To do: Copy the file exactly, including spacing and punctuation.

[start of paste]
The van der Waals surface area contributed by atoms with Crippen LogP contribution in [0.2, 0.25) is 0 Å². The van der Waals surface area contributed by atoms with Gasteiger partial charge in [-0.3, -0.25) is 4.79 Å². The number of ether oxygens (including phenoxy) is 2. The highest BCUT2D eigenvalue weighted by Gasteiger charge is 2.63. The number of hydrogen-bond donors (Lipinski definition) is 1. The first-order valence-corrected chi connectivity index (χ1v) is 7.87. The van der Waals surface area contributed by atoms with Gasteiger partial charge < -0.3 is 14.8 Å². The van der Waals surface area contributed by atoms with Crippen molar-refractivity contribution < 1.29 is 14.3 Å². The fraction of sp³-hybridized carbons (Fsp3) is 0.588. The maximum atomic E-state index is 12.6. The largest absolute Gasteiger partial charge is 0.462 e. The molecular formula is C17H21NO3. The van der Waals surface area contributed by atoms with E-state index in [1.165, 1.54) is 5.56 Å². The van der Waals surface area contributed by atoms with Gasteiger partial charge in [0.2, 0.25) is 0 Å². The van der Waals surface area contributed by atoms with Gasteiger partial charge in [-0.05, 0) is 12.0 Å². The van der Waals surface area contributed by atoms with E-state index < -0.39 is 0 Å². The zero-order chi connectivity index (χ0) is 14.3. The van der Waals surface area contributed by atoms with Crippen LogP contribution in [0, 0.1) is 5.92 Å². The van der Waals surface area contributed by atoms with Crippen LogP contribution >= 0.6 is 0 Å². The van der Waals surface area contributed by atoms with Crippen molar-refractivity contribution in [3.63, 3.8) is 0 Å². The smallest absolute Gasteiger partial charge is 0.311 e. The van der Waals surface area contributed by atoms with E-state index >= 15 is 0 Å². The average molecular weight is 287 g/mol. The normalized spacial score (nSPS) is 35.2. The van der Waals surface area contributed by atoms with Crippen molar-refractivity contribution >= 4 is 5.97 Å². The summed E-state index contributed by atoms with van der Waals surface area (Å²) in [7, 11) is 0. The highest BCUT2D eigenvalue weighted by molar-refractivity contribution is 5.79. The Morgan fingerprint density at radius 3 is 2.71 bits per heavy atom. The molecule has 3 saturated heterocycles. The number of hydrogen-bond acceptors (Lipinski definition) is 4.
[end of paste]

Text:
The van der Waals surface area contributed by atoms with Crippen LogP contribution in [0.2, 0.25) is 0 Å². The van der Waals surface area contributed by atoms with Gasteiger partial charge in [-0.3, -0.25) is 4.79 Å². The number of ether oxygens (including phenoxy) is 2. The highest BCUT2D eigenvalue weighted by Gasteiger charge is 2.63. The number of hydrogen-bond donors (Lipinski definition) is 1. The first-order valence-corrected chi connectivity index (χ1v) is 7.87. The van der Waals surface area contributed by atoms with Gasteiger partial charge < -0.3 is 14.8 Å². The van der Waals surface area contributed by atoms with Crippen molar-refractivity contribution < 1.29 is 14.3 Å². The fraction of sp³-hybridized carbons (Fsp3) is 0.588. The maximum atomic E-state index is 12.6. The largest absolute Gasteiger partial charge is 0.462 e. The molecular formula is C17H21NO3. The van der Waals surface area contributed by atoms with E-state index in [1.165, 1.54) is 5.56 Å². The van der Waals surface area contributed by atoms with Gasteiger partial charge in [0.2, 0.25) is 0 Å². The van der Waals surface area contributed by atoms with Gasteiger partial charge in [-0.05, 0) is 12.0 Å². The van der Waals surface area contributed by atoms with E-state index < -0.39 is 0 Å². The zero-order chi connectivity index (χ0) is 14.3. The van der Waals surface area contributed by atoms with Crippen LogP contribution in [0, 0.1) is 5.92 Å². The van der Waals surface area contributed by atoms with Crippen LogP contribution >= 0.6 is 0 Å². The van der Waals surface area contributed by atoms with Crippen molar-refractivity contribution in [3.63, 3.8) is 0 Å². The smallest absolute Gasteiger partial charge is 0.311 e. The van der Waals surface area contributed by atoms with E-state index >= 15 is 0 Å². The average molecular weight is 287 g/mol. The normalized spacial score (nSPS) is 35.2. The van der Waals surface area contributed by atoms with Crippen molar-refractivity contribution >= 4 is 5.97 Å². The summed E-state index contributed by atoms with van der Waals surface area (Å²) in [7, 11) is 0. The highest BCUT2D eigenvalue weighted by molar-refractivity contribution is 5.79. The Morgan fingerprint density at radius 3 is 2.71 bits per heavy atom. The molecule has 3 saturated heterocycles. The number of hydrogen-bond acceptors (Lipinski definition) is 4.